In papers II–IV, we found that ATH (VO2max 52±5 mL/kg/min) had larger atrial, ventricular and inferior vena cava dimensions compared to CON (VO2max 39±5 mL/kg/min). ATH had increased measures of right ventricular (RV) systolic function (RV atrioventricular plane displacement indexed by cardiac length 2.5±0.3 vs. 2.3±0.3, p=0.001) and left ventricular (LV) diastolic function (mitral E-wave velocity 0.92±0.17 vs. 0.86±0.11 m/s, p=0.029). In addition, systolic synchrony was similar between groups while there were heterogeneous differences in diastolic and systolic function across different myocardial segments. VO2max was most strongly related to LV end-diastolic volume (r=0.709, p<0.001).

Conclusions. Decreasing peakVO2 following surgery for AR, despite a normalisation in cardiac dimension could either be a result of a remaining, slight myocardial dysfunction or post-operative negative influence on cardiac performance by filling disturbances or the prosthetic valve itself, or, a sign of an inadequate post-operative level of physical activity and lack of exercise training. This stresses the importance of post-operative management and methods for increasing aerobic capacity, where exercise testing could be valuable for guiding patients and tailoring exercise protocols.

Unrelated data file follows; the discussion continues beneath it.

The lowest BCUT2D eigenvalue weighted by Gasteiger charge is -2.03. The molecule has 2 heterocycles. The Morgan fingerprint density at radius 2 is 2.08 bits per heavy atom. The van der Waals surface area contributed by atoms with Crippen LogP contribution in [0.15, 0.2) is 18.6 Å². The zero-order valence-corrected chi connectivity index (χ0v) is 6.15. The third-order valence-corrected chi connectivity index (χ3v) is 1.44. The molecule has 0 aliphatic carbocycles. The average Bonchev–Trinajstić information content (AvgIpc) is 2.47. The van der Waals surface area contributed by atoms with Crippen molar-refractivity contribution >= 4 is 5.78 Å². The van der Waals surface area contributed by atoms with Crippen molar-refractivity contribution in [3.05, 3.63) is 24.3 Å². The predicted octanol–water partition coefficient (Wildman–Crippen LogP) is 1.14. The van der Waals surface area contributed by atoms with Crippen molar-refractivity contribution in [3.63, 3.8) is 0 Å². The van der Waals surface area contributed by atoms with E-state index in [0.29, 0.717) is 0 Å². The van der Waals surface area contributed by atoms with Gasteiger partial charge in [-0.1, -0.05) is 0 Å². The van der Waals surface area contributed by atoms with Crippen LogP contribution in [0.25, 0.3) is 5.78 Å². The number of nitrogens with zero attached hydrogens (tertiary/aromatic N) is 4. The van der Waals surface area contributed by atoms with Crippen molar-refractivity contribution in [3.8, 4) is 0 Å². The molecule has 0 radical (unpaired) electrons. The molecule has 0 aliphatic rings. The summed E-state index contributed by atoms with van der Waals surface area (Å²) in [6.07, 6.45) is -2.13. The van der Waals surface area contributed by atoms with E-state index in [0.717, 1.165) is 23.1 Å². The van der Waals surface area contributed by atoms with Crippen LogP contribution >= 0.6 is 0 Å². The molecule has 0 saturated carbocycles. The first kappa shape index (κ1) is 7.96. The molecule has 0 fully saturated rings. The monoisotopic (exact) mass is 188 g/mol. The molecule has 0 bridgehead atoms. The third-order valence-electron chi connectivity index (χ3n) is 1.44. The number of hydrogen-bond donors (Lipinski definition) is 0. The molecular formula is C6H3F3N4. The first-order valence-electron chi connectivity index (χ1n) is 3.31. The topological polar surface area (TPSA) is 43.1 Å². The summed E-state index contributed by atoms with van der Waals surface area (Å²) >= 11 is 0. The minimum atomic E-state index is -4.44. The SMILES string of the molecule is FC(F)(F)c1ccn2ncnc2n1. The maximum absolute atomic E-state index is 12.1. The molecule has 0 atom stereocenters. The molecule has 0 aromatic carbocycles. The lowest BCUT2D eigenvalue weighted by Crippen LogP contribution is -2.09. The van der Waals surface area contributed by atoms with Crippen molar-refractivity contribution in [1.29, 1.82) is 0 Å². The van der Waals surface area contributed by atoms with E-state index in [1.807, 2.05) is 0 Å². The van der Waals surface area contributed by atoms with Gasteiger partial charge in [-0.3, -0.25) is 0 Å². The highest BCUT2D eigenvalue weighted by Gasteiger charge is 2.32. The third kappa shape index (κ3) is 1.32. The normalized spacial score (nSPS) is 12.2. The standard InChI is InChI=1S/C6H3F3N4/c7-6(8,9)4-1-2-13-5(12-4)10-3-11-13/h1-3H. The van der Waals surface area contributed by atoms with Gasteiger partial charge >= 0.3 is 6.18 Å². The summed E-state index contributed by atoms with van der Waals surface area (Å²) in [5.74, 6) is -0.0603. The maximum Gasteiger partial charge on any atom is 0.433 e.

The eccentric cardiac hypertrophy in ATH, symmetrically distributed across the heart, depicts the physiological hypertrophy in response to volume load in endurance training. Cardiac function was similar, or for some measures slightly improved in ATH compared to CON and LV dimensions, rather than cardiac function, were predictors of VO2max. As the heart of female athletes has been far less studied than that in males, our results add knowledge regarding the female athlete’s heart, and our results of differences in segmental cardiac function merits further research.

Place, publisher, year, edition, pages
Linköping: Linköping University Electronic Press, 2016. 90 p.
Linköping University Medical Dissertations, ISSN 0345-0082 ; 1489
National Category
Cardiac and Cardiovascular Systems
urn:nbn:se:liu:diva-123316 (URN)10.3384/diss.diva-123316 (DOI)978-91-7685-916-2 (print) (ISBN)
Public defence
2016-01-22, Berzeliussalen, Campus US, Linköping, 13:00 (Swedish)
Available from: 2015-12-11 Created: 2015-12-10 Last updated: 2015-12-11Bibliographically approved

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Hedman, KristoferTamas, EvaNylander, Eva
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Division of Cardiovascular MedicineFaculty of Health SciencesThoracic SurgeryDepartment of Thoracic and Vascular SurgeryClinical PhysiologyDepartment of Clinical Physiology in Linköping